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Some Dads Do Babysit!



On social media this week, a photo of a dad wearing a T-shirt saying ‘Dads don’t babysit. It’s called “parenting”’ went viral, and this isn’t the first time we’ve seen this kind of message so widely shared. But, says Steph Beaumont – author of His and Hers Guide to Pregnancy and Birth and founder of The Natal Family – the rather controversial question has to be, is this always true? 

I wholeheartedly and unreservedly support the basic message which I know it’s trying to convey –– that dads are incredibly important in the family and that their role should not be minimised. A dad is as capable of giving his children nurture, care and development, as a mum. A mum looking after her own children wouldn’t be referred to as ‘babysitting,’ so it is most definitely not ok to patronise fathers and minimise their contribution or place within their family, by calling them a ‘babysitter.’

Absolutely. Dads do matter.

However, I’ve read a lot of comments on social media, which also say that any man who ever refers to himself as ‘babysitting’ should ‘man up’ or ‘be ashamed’, and this actually makes me quite sad.

Rather than getting angry at the use of the word, or telling someone that it is NOT what they are doing, is it not more appropriate to have a discussion on WHY that word is being used by anyone in the first place? On WHY a father might feel more like they are ‘babysitting’ rather than parenting? On WHY fatherhood is not held in the same importance (or let’s be honest, even close) to motherhood.

This ‘babysitter’ identity, is evidence of an issue with the status of the father in society, an inherent disempowerment of one half of a parenting team, something which begins long before a baby is even born.

Consider for a moment, those first months after conception when expectant mothers and fathers start to explore, learn and adapt to their new roles – and the messages they get as they do so….

It begins with the antenatal appointments. Relatively recent legislation in the UK does now mean men are entitled to unpaid leave to attend two antenatal appointments with their partner, but on average a woman will attend around 10-12 appointments in a first pregnancy. Possibly more than this if there are complications. So what is the message here about the importance at this point, of the role of the father – to the fathers themselves, their partners and society around them?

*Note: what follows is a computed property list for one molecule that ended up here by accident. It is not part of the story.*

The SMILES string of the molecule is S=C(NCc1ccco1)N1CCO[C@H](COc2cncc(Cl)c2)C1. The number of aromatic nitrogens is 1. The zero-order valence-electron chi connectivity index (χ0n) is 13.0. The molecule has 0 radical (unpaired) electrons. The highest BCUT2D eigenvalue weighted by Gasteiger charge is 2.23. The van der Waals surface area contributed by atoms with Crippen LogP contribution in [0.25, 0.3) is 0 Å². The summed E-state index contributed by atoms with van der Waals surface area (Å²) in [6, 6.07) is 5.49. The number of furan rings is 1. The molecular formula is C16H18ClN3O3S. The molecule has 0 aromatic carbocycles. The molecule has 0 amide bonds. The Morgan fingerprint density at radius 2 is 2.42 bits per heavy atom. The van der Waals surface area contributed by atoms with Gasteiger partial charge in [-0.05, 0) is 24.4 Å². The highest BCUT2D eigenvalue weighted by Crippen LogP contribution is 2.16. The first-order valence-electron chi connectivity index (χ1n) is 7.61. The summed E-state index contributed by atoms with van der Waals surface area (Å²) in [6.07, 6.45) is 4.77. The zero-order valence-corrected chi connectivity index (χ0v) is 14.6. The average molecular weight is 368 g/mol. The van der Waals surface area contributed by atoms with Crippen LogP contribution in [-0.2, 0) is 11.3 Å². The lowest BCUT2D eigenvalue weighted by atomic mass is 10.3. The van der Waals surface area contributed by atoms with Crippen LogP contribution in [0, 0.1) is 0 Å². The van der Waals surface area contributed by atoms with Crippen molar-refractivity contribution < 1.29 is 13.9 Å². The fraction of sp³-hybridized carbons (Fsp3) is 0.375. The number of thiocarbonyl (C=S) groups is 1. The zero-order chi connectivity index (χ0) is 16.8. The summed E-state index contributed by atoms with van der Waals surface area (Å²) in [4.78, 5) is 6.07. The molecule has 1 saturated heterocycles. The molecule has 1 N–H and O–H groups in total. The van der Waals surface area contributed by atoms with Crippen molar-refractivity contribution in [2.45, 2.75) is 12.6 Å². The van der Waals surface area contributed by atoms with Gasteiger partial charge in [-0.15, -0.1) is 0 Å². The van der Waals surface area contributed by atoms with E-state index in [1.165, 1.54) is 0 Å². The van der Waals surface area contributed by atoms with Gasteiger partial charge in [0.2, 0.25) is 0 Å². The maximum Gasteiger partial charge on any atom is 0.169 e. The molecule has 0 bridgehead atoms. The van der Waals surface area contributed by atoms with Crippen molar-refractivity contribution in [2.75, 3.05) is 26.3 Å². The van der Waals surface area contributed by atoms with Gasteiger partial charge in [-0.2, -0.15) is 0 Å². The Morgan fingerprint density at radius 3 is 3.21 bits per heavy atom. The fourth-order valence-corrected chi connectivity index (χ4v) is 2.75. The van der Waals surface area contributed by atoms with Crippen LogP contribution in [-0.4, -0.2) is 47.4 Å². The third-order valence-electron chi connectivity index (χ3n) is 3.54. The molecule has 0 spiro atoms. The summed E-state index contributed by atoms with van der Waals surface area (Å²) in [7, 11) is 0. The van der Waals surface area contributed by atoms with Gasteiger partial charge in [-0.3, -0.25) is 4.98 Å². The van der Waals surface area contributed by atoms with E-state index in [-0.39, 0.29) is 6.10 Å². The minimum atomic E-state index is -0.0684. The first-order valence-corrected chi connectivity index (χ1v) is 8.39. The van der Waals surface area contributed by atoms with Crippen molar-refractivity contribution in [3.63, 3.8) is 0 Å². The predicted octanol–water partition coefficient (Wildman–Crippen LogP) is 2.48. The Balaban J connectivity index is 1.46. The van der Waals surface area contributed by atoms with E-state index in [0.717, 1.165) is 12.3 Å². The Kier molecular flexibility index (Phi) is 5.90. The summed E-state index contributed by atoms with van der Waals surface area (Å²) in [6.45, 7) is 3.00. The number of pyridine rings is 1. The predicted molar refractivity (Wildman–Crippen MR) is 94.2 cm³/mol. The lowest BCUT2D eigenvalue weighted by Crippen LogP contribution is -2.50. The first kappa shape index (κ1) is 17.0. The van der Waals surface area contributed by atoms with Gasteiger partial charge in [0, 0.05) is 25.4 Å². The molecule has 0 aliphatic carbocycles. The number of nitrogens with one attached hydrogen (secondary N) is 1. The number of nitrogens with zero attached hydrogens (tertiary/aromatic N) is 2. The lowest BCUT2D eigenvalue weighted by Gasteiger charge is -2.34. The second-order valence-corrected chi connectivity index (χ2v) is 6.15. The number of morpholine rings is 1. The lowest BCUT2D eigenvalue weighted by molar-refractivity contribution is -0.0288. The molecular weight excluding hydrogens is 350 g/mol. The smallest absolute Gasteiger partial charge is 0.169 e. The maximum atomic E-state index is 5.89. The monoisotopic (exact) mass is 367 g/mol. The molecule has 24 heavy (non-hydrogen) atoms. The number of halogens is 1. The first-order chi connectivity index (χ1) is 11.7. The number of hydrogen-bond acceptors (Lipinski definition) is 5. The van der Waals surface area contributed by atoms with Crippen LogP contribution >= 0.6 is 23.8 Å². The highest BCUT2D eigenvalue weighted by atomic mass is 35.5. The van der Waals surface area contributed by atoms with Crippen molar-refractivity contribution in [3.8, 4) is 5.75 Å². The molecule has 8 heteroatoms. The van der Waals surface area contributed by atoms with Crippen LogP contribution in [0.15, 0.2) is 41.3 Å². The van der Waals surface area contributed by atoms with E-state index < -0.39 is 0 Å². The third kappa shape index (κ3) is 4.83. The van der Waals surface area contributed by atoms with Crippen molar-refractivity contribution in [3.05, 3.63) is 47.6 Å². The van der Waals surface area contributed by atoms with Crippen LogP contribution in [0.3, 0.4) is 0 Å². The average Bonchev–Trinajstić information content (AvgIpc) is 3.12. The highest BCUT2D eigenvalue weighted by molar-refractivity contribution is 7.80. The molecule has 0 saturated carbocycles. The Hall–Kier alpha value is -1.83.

Many antenatal classes still focus almost exclusively on the woman in labour and birth, in both their promotion and the information relayed in class. Dads are often left feeling unclear and unprepared on what they specifically can do to support their partner. Many breastfeeding workshops are still ‘women only’, despite the evidence which shows what a crucial difference fathers’ can make to the initiation and continuance of breastfeeding. So what is the impact of these approaches on the understanding of the role and impact of fathers, birth partners and fatherhood at these critical times, to the fathers themselves, their partners and society around them?

Many hospitals have specifically named ‘Women and Children’ units or ‘Maternity Units’ which is where care relating to pregnancy and birth, such as antenatal scans, takes place. In their very name, the father has no role or place here. What message is this giving about fathers, fatherhood and paternity, to the fathers themselves, their partners and society around them?

During childbirth, without having had the proper support to understand how to fulfil their role as a birth partner, men can feel ‘useless’ and out of their depth, unable to support their partner despite wanting to. Many report feeling completely uninvolved in decisions being made about their baby, between their partner and their midwife/doctor. Women often relay birth stories where dad was ‘not allowed’ to be with them overnight, during the early stages of an induced labour. Men can be left feeling guilt and responsible for not being able to do more for their partner or baby, despite having never been empowered to do so.  Michel Odent, a pioneer in normal birth, has even stated that men have no place in the birth room, as they can cause more difficult labours. If we continue to inadequately prepare fathers for such a momentous life event, minimising them as merely observers or even a hindrance whom would be better absent; how does this impact on the view of the father, to the fathers themselves, their partners and society around them?

Most hospitals (although some are slowly making better provisions) do not have the facilities/allowance for a father to stay overnight with his partner and new baby. Fathers are still routinely being separated from their new family and being ‘sent home’ at a universally recognised crucial time for bonding. What message does this send, about the importance of the father as a parent, to the fathers themselves, their partners and society around them?

How often do fathers get an opportunity to discuss how they are feeling about what they have experienced or the changes they are going through? We know that fathers can also experience birth trauma and postnatal depression, which can impact on their relationship with both their partner AND their child/children. By not enabling their experience to be heard, are we sending the message that it is significant or not? What does this suggest about their importance to the fathers themselves, their partners and the society them?